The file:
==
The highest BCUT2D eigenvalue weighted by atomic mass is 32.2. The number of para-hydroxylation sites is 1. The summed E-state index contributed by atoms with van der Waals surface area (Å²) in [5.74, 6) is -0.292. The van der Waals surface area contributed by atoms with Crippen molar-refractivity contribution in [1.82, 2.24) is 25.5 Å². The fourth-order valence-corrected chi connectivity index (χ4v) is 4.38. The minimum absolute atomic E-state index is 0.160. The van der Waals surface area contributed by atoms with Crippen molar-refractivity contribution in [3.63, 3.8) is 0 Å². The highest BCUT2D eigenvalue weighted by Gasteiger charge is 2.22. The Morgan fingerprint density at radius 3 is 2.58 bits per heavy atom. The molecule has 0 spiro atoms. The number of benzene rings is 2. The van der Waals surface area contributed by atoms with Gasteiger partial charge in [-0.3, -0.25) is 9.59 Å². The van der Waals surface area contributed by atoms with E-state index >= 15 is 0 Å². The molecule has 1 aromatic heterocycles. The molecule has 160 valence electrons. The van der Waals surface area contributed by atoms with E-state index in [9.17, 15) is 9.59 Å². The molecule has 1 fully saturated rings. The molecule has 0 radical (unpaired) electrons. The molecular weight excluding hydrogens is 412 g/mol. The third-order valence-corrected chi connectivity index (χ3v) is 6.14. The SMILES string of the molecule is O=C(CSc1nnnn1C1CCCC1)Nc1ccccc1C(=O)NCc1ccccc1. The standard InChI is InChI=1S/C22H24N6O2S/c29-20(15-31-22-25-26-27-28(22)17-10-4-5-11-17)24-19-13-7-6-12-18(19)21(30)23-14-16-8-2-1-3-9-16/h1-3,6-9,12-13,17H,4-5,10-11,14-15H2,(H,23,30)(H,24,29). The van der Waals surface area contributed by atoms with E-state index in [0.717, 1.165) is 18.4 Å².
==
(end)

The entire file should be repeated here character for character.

The highest BCUT2D eigenvalue weighted by atomic mass is 32.2. The number of para-hydroxylation sites is 1. The summed E-state index contributed by atoms with van der Waals surface area (Å²) in [5.74, 6) is -0.292. The van der Waals surface area contributed by atoms with Crippen molar-refractivity contribution in [1.82, 2.24) is 25.5 Å². The fourth-order valence-corrected chi connectivity index (χ4v) is 4.38. The minimum absolute atomic E-state index is 0.160. The van der Waals surface area contributed by atoms with Crippen molar-refractivity contribution in [3.63, 3.8) is 0 Å². The highest BCUT2D eigenvalue weighted by Gasteiger charge is 2.22. The Morgan fingerprint density at radius 3 is 2.58 bits per heavy atom. The molecule has 0 spiro atoms. The number of benzene rings is 2. The van der Waals surface area contributed by atoms with Gasteiger partial charge in [-0.3, -0.25) is 9.59 Å². The van der Waals surface area contributed by atoms with E-state index >= 15 is 0 Å². The molecule has 1 aromatic heterocycles. The molecule has 160 valence electrons. The van der Waals surface area contributed by atoms with E-state index in [9.17, 15) is 9.59 Å². The molecule has 1 fully saturated rings. The molecule has 0 radical (unpaired) electrons. The molecular weight excluding hydrogens is 412 g/mol. The third-order valence-corrected chi connectivity index (χ3v) is 6.14. The SMILES string of the molecule is O=C(CSc1nnnn1C1CCCC1)Nc1ccccc1C(=O)NCc1ccccc1. The standard InChI is InChI=1S/C22H24N6O2S/c29-20(15-31-22-25-26-27-28(22)17-10-4-5-11-17)24-19-13-7-6-12-18(19)21(30)23-14-16-8-2-1-3-9-16/h1-3,6-9,12-13,17H,4-5,10-11,14-15H2,(H,23,30)(H,24,29). The van der Waals surface area contributed by atoms with E-state index in [0.717, 1.165) is 18.4 Å².